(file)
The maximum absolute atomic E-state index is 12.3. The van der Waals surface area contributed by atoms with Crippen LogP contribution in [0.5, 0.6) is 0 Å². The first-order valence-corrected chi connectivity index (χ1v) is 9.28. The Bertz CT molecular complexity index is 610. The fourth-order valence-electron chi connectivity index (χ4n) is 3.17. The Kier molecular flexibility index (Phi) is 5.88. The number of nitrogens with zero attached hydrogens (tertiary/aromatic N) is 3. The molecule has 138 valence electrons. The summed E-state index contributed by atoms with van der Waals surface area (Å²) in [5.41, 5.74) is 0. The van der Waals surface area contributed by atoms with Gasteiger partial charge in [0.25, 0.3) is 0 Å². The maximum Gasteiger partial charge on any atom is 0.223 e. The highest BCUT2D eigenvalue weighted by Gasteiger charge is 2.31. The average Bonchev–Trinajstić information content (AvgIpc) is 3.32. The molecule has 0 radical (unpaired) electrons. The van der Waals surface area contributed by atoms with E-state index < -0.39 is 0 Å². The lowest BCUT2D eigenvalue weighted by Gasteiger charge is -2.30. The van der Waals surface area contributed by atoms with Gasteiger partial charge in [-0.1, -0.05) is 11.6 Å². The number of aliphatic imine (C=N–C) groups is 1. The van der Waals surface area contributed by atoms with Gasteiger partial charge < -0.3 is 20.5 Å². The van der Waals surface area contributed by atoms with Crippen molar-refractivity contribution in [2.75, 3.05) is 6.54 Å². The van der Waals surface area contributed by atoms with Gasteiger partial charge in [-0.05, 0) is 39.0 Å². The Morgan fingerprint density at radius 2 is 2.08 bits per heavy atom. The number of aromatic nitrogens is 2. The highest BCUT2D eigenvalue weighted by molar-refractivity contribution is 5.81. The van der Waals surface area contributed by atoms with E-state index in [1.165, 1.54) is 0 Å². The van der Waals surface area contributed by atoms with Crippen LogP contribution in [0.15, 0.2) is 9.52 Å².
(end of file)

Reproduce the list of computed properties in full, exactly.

The maximum absolute atomic E-state index is 12.3. The van der Waals surface area contributed by atoms with Crippen LogP contribution in [0.5, 0.6) is 0 Å². The first-order valence-corrected chi connectivity index (χ1v) is 9.28. The Bertz CT molecular complexity index is 610. The fourth-order valence-electron chi connectivity index (χ4n) is 3.17. The Kier molecular flexibility index (Phi) is 5.88. The number of nitrogens with zero attached hydrogens (tertiary/aromatic N) is 3. The molecule has 138 valence electrons. The summed E-state index contributed by atoms with van der Waals surface area (Å²) in [5.41, 5.74) is 0. The van der Waals surface area contributed by atoms with Gasteiger partial charge in [0.25, 0.3) is 0 Å². The maximum Gasteiger partial charge on any atom is 0.223 e. The highest BCUT2D eigenvalue weighted by Gasteiger charge is 2.31. The average Bonchev–Trinajstić information content (AvgIpc) is 3.32. The molecule has 0 radical (unpaired) electrons. The van der Waals surface area contributed by atoms with E-state index < -0.39 is 0 Å². The lowest BCUT2D eigenvalue weighted by Gasteiger charge is -2.30. The van der Waals surface area contributed by atoms with Gasteiger partial charge in [-0.1, -0.05) is 11.6 Å². The number of aliphatic imine (C=N–C) groups is 1. The van der Waals surface area contributed by atoms with Gasteiger partial charge < -0.3 is 20.5 Å². The van der Waals surface area contributed by atoms with Crippen molar-refractivity contribution in [2.75, 3.05) is 6.54 Å². The van der Waals surface area contributed by atoms with Gasteiger partial charge in [-0.05, 0) is 39.0 Å². The Morgan fingerprint density at radius 2 is 2.08 bits per heavy atom. The number of aromatic nitrogens is 2. The highest BCUT2D eigenvalue weighted by molar-refractivity contribution is 5.81. The van der Waals surface area contributed by atoms with E-state index in [1.165, 1.54) is 0 Å². The van der Waals surface area contributed by atoms with Crippen LogP contribution in [0.15, 0.2) is 9.52 Å².